Anatomy in Motion
Friday, 24 March 2017
By Assistant Professor Swarup Mukherjee
Physical Education and Sport Science Academic Group
"With the 3D apps, we can rotate the model as we wish to understand the origins and insertions of certain muscles which may span across different viewing planes. Being able to view from any angle allows us to fully appreciate the extent of the muscle which may be difficult to do with 2D images. Lastly, we are also able to add layers at a time which enables us to see how the muscular system is arranged with skeletal, nervous and vascular systems. ''
- Muhammad Saufy Bin Abdul Karim
Educational technologies have evolved remarkably over the years. It started from the very basic e-learning artefacts like videos and podcasts, to social software platforms, blogs, wikis and thereafter to computer-based software programmes. With the astronomical growth in the usage of smartphones and tablets globally, the availability of technology is now literally in the pocket. With applications (apps) of both general and specific nature in terms of the content that are available on various technological platforms, the user can easily access these sources for teaching, learning, interactivity, self-reflections, as well as assessments and evaluations.
One of the most remarkable developments in educational technology has been the emergence of three-dimensional (30) apps/softwares. These apps have opened a new world of content presentation and visualisation and are particularly effective in fields of anatomy, physiology and sports injuries. In Physical Education and Sports Science (PESS), courses like 'Applied Anatomy' and 'Sports Injuries I & II" require students to visualise the structure or a body part and to understand how it can be affected during sports trauma. The 30 apps effectively help in students' visualisation by providing a detailed and accurate graphic rendering of the content, complemented by the touchscreen feature in phones, tablets and smartboards that provides the option of navigation and interactivity of the content. The 30 viewing of the human body and its structures leads to greater engagement; enhances understanding of the anatomical details; gives better perceptions in terms of relating the learning content with reality; and hence, translates learning into application effectively. This becomes especially useful during skilled-based learning tasks.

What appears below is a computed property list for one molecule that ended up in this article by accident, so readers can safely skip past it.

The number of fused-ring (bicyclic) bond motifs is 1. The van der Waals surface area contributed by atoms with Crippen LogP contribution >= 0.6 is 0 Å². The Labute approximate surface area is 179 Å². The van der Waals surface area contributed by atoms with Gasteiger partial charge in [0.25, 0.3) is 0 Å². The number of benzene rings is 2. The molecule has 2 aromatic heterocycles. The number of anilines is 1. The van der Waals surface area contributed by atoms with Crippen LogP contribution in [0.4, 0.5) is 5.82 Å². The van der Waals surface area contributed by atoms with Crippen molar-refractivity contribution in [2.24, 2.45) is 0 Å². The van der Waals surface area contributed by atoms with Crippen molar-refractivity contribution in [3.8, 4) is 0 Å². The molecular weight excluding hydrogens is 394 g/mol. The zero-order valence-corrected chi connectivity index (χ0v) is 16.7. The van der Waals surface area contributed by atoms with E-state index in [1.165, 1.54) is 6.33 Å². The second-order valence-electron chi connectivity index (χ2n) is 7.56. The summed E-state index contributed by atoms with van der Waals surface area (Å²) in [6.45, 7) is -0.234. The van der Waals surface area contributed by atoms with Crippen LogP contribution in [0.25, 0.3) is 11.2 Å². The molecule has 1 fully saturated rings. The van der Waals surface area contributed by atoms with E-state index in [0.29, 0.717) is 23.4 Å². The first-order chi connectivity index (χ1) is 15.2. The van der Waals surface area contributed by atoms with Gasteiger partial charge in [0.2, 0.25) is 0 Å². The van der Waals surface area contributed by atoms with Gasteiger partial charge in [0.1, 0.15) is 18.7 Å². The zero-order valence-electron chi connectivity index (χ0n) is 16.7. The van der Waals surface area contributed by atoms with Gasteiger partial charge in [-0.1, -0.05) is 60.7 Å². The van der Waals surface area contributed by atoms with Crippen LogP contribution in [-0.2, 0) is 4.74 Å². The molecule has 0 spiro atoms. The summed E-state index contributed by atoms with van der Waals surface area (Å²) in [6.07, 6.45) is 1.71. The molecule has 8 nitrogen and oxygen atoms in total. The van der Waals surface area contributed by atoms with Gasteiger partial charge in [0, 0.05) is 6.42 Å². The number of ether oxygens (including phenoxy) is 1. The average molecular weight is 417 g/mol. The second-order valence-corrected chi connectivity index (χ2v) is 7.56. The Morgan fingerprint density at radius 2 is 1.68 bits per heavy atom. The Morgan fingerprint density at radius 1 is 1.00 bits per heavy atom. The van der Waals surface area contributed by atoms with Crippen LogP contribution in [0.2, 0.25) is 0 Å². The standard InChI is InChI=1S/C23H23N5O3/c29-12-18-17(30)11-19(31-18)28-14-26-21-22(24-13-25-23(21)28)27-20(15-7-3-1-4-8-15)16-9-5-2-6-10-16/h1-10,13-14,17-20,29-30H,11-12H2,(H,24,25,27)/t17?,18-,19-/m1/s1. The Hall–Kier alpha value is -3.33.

''The apps allow us to better imagine the kind of movements, and what tension joints and muscles go through when moving through a range of motion. They can be used to teach taping and wrapping as they allow us to understand the purpose of the taping or wrapping and why it is done in a certain way. ''
- Jericho Wee
The use of these apps allows students to view the visuals and information details at their own convenience and hence, learn at their own pace. Their interactive features provide the options of content customisation, labelling and annotations, saving scene configurations, making notes and preparing interactive quizzes for evaluation of learning.
30 apps have the potential to incite teaching innovations and content delivery competencies, provide better learning experiences, stimulate knowledge construction and enable lifelong learning.